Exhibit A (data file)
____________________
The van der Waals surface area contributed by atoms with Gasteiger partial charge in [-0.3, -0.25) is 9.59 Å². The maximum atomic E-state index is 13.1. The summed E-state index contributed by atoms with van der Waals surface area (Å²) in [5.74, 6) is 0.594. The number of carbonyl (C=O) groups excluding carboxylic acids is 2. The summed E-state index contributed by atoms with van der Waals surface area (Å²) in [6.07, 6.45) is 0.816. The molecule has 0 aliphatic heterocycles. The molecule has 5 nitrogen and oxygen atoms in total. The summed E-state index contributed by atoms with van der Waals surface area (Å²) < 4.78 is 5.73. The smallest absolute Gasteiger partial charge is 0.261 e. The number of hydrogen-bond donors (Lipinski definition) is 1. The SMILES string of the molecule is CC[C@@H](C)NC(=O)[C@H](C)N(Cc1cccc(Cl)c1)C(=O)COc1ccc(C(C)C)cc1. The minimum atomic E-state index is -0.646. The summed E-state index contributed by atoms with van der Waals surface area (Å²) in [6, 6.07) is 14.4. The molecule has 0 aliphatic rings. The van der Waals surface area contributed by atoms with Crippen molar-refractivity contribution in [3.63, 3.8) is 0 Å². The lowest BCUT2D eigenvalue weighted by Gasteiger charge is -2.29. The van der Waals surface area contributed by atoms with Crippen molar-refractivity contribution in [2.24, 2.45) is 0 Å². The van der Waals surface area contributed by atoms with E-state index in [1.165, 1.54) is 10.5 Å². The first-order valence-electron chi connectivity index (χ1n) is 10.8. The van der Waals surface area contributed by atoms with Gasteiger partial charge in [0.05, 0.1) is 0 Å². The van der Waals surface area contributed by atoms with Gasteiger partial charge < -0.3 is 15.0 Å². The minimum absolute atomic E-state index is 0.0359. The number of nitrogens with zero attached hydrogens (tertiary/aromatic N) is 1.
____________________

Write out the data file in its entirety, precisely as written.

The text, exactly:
The van der Waals surface area contributed by atoms with Gasteiger partial charge in [-0.3, -0.25) is 9.59 Å². The maximum atomic E-state index is 13.1. The summed E-state index contributed by atoms with van der Waals surface area (Å²) in [5.74, 6) is 0.594. The number of carbonyl (C=O) groups excluding carboxylic acids is 2. The summed E-state index contributed by atoms with van der Waals surface area (Å²) in [6.07, 6.45) is 0.816. The molecule has 0 aliphatic heterocycles. The molecule has 5 nitrogen and oxygen atoms in total. The summed E-state index contributed by atoms with van der Waals surface area (Å²) < 4.78 is 5.73. The smallest absolute Gasteiger partial charge is 0.261 e. The number of hydrogen-bond donors (Lipinski definition) is 1. The SMILES string of the molecule is CC[C@@H](C)NC(=O)[C@H](C)N(Cc1cccc(Cl)c1)C(=O)COc1ccc(C(C)C)cc1. The minimum atomic E-state index is -0.646. The summed E-state index contributed by atoms with van der Waals surface area (Å²) in [6, 6.07) is 14.4. The molecule has 0 aliphatic rings. The van der Waals surface area contributed by atoms with Crippen molar-refractivity contribution in [3.63, 3.8) is 0 Å². The lowest BCUT2D eigenvalue weighted by Gasteiger charge is -2.29. The van der Waals surface area contributed by atoms with Crippen molar-refractivity contribution in [2.24, 2.45) is 0 Å². The van der Waals surface area contributed by atoms with E-state index in [1.165, 1.54) is 10.5 Å². The first-order valence-electron chi connectivity index (χ1n) is 10.8. The van der Waals surface area contributed by atoms with Gasteiger partial charge in [0.05, 0.1) is 0 Å². The van der Waals surface area contributed by atoms with Gasteiger partial charge < -0.3 is 15.0 Å². The minimum absolute atomic E-state index is 0.0359. The number of nitrogens with zero attached hydrogens (tertiary/aromatic N) is 1.